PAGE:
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Edward Steers Jr. Lincoln Legends: Myths, Hoaxes, and Confabulations Associated with Our Greatest President. Lexington: University of Kentucky Press, 2007. Pp. 264.

"It isn't what we don't know that troubles us; it's what we know that just ain't so." That aphorism, attributed to Will Rogers, sums up historians' reactions to remarks about the past that "just ain't so." Sometimes those remarks come from students, sometimes from persons who are simply passing along what they heard or read "somewhere" or maybe even what they learned in school. In some instances, though, we hear or read arguments by historians eager to perpetuate a "fact" or an idea they claim to be true, often with the suspicion that others are conspiring to prevent their "truth" from being revealed.

Countless statements about Abraham Lincoln's sayings and doings persist as legends and myths. Some have their origins in conversations among those who knew Lincoln or knew someone who knew him, and they appear yet today in books, articles, and conversations about him. Don and Virginia Fehrenbacher, Rodney Davis, and Douglas Wilson, [1] among others, have sought to separate fact from fiction in the words of Lincoln's contemporaries. As the title of his collection of essays indicates, Edward Steers seeks to discredit some of the most familiar legends, myths, hoaxes, and fables surrounding Lincoln yet today.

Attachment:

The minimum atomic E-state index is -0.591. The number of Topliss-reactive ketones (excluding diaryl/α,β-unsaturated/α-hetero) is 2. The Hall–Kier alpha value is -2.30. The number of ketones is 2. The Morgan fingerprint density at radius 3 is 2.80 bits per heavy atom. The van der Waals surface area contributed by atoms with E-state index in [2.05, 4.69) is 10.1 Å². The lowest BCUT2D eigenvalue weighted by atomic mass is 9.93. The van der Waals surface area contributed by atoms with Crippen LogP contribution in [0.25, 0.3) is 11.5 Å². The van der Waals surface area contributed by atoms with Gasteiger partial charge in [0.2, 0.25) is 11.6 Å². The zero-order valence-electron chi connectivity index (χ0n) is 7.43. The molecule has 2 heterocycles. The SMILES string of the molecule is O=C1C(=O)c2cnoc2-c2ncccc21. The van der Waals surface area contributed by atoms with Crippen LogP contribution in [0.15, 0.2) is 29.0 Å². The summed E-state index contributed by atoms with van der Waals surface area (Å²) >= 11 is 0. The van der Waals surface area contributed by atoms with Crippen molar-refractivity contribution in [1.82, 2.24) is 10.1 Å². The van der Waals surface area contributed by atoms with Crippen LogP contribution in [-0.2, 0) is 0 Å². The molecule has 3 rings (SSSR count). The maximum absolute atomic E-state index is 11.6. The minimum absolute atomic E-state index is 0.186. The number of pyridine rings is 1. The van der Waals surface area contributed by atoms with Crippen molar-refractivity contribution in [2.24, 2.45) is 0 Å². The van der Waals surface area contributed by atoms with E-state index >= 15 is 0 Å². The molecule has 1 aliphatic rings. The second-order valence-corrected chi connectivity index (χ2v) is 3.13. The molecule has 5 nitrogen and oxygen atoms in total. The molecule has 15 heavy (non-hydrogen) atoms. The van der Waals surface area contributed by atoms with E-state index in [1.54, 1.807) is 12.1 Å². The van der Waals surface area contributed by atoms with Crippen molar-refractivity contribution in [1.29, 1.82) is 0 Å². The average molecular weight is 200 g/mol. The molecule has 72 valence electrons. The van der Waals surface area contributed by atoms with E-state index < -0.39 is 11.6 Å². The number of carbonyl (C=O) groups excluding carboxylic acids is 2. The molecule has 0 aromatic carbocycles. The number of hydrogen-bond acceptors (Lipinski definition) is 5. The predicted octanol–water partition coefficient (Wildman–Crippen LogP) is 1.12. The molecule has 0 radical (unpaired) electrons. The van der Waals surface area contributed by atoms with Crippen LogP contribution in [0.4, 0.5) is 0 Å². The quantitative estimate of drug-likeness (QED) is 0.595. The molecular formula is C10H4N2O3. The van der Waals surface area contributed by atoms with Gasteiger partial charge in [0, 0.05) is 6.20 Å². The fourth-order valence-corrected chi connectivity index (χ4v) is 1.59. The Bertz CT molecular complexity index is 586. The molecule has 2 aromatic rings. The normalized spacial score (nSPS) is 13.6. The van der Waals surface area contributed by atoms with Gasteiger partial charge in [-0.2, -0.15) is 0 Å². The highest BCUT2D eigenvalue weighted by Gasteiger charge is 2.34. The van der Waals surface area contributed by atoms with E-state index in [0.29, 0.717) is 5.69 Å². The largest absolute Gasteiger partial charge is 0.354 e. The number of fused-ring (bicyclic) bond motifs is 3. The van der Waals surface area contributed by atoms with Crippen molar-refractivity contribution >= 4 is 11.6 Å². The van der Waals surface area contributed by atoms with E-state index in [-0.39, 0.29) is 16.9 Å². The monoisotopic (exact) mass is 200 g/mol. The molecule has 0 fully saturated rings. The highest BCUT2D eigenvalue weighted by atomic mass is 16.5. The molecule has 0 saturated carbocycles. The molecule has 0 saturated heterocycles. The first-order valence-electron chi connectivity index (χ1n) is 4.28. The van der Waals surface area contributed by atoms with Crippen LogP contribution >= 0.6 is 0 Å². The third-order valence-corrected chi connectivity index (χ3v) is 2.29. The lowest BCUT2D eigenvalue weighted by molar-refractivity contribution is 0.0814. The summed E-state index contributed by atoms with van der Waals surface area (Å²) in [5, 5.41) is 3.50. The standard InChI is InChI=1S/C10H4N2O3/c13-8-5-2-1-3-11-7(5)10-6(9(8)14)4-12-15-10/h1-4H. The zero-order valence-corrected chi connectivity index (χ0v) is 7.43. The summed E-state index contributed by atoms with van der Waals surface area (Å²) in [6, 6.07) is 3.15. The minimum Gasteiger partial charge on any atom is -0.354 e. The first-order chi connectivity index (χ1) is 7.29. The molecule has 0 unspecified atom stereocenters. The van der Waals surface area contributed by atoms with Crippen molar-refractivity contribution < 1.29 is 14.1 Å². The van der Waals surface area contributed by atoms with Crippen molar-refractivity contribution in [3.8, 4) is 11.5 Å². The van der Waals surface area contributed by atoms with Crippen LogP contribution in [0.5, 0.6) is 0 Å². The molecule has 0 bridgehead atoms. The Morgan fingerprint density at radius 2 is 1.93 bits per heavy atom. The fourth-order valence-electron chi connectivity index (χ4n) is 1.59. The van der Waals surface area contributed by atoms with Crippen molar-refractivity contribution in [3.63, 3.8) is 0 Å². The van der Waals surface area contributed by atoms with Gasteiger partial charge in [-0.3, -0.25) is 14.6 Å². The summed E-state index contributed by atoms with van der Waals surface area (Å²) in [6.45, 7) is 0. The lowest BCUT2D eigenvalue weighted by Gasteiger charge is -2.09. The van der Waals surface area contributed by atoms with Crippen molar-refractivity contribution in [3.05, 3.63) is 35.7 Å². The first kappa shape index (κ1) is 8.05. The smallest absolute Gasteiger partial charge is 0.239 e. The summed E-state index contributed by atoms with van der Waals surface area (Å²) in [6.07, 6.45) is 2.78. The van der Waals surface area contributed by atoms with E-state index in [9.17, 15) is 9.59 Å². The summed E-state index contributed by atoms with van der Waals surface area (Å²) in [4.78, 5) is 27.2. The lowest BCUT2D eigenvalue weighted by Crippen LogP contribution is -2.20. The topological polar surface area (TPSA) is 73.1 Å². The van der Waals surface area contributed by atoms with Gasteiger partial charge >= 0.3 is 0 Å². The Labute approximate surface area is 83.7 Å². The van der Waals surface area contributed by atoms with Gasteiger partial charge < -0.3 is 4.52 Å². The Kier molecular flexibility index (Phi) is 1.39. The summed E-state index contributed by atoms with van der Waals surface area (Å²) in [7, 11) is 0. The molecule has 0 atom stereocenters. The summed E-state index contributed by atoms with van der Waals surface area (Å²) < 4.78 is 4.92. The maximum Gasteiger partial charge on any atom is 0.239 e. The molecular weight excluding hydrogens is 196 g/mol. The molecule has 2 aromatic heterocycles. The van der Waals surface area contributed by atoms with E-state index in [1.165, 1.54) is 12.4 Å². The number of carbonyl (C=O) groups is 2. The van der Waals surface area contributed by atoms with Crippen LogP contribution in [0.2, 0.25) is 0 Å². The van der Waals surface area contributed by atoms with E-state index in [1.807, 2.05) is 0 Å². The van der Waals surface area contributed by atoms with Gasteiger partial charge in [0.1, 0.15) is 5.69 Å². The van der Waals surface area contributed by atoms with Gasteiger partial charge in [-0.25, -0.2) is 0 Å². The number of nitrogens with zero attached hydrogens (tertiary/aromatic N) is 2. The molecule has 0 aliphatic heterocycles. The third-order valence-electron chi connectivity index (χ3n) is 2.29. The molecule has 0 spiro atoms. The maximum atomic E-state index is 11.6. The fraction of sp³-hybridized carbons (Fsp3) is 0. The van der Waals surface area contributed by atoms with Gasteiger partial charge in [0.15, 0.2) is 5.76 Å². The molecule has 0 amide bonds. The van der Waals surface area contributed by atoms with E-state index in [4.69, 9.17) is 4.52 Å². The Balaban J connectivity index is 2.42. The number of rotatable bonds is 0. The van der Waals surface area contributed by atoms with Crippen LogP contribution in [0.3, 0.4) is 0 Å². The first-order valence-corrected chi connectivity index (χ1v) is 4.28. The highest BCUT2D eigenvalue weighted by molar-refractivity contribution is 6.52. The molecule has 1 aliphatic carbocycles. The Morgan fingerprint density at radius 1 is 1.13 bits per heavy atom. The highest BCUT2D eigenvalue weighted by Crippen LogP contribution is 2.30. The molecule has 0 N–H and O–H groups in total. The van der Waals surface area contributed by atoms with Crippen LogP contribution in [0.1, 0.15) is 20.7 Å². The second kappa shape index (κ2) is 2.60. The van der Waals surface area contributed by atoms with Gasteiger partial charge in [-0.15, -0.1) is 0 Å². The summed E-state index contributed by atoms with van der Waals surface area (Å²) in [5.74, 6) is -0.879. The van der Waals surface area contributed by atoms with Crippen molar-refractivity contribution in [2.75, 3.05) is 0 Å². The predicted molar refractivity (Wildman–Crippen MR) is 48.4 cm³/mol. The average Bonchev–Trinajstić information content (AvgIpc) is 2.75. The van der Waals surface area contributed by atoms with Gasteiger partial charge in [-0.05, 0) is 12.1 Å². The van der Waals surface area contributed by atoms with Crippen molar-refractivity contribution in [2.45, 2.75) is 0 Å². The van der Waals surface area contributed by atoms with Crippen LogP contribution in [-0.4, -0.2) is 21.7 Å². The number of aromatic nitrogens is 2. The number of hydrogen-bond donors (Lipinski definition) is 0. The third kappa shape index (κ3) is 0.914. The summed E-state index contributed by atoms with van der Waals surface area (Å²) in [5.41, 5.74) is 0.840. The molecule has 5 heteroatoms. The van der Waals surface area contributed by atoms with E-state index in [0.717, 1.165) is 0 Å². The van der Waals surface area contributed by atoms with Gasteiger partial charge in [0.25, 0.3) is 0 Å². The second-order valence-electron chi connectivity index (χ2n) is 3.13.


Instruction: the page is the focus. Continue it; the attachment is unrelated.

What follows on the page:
In some instances the legends and myths that Steers targets have already disappeared, and it is something of a surprise that he begins with one such—the Lincoln birthplace cabin, now in the care of the National Park Service. Visit that cabin at Hodgenville, Kentucky, and you will find no one who regards it as authentic. A facsimile, if it can be called that, exists in the supposed location of the original, but it stands in a miniature Greek temple designed by John Russell Pope. Merrill Peterson described Pope's design too charitably as "pure and serene and utterly unrelated to the historical Lincoln." [2] When we visited, our guide had two "talking points": the temple has sixteen columns because Lincoln was our sixteenth president; the fifty-six steps leading to it represent the years in Lincoln's life. What more could she say?

Steers describes how the perpetrators of the hoax claiming the building housed in the temple to be authentic had to settle for the possibility that some of the logs in its sides might have come from the authentic birthplace. Yet, as Dwight Pitcaithley, the former chief historian of the National Park Service, has stated, the cabin "is symbolic of a need for an accessible past and a willingness to embrace myths that are too popular, too powerful, to be diminished by the truth" (13).

One of the myths Steers selects for scrutiny concerns Lincoln's paternity. Promoters of this myth claim that Lincoln was born in North Carolina, the illegitimate son of Nancy Hanks and Abraham Enloe. Steers draws on the research of others, who have concluded that the illegitimacy claims are based entirely on hearsay. Lincoln's birth in Kentucky as the son of Thomas Lincoln and Nancy Hanks was confirmed by his cousin, Dennis Hanks, in response to a question posed by William Herndon. He was there, Hanks said, the day of Lincoln's birth. The myth of Lincoln's illegitimacy, Steers says, thrives among those who see illegitimacy as a stain on the character of both the mother and the baby (28).